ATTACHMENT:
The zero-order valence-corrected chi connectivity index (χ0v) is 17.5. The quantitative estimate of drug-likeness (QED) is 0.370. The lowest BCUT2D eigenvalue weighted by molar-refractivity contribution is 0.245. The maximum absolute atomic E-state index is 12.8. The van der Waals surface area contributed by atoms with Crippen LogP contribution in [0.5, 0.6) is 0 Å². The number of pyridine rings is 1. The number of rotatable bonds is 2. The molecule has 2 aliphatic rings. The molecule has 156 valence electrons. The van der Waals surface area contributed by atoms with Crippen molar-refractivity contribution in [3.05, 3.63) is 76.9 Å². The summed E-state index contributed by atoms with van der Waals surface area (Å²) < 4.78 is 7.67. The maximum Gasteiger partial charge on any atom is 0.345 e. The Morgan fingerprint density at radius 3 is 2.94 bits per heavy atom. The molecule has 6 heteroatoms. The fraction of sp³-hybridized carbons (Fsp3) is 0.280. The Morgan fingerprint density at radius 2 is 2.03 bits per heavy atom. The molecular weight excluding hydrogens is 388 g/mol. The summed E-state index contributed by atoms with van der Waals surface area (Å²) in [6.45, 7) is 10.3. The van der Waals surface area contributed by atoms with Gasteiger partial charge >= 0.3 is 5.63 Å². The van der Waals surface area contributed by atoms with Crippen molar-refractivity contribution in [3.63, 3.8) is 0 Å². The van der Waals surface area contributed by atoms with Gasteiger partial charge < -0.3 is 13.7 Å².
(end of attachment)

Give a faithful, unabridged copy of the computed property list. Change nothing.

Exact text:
The zero-order valence-corrected chi connectivity index (χ0v) is 17.5. The quantitative estimate of drug-likeness (QED) is 0.370. The lowest BCUT2D eigenvalue weighted by molar-refractivity contribution is 0.245. The maximum absolute atomic E-state index is 12.8. The van der Waals surface area contributed by atoms with Crippen LogP contribution in [0.5, 0.6) is 0 Å². The number of pyridine rings is 1. The number of rotatable bonds is 2. The molecule has 2 aliphatic rings. The molecule has 156 valence electrons. The van der Waals surface area contributed by atoms with Crippen molar-refractivity contribution in [3.05, 3.63) is 76.9 Å². The summed E-state index contributed by atoms with van der Waals surface area (Å²) < 4.78 is 7.67. The maximum Gasteiger partial charge on any atom is 0.345 e. The Morgan fingerprint density at radius 3 is 2.94 bits per heavy atom. The molecule has 6 heteroatoms. The fraction of sp³-hybridized carbons (Fsp3) is 0.280. The Morgan fingerprint density at radius 2 is 2.03 bits per heavy atom. The molecular weight excluding hydrogens is 388 g/mol. The summed E-state index contributed by atoms with van der Waals surface area (Å²) in [6.45, 7) is 10.3. The van der Waals surface area contributed by atoms with Gasteiger partial charge >= 0.3 is 5.63 Å². The van der Waals surface area contributed by atoms with Crippen molar-refractivity contribution in [3.63, 3.8) is 0 Å². The van der Waals surface area contributed by atoms with Gasteiger partial charge < -0.3 is 13.7 Å².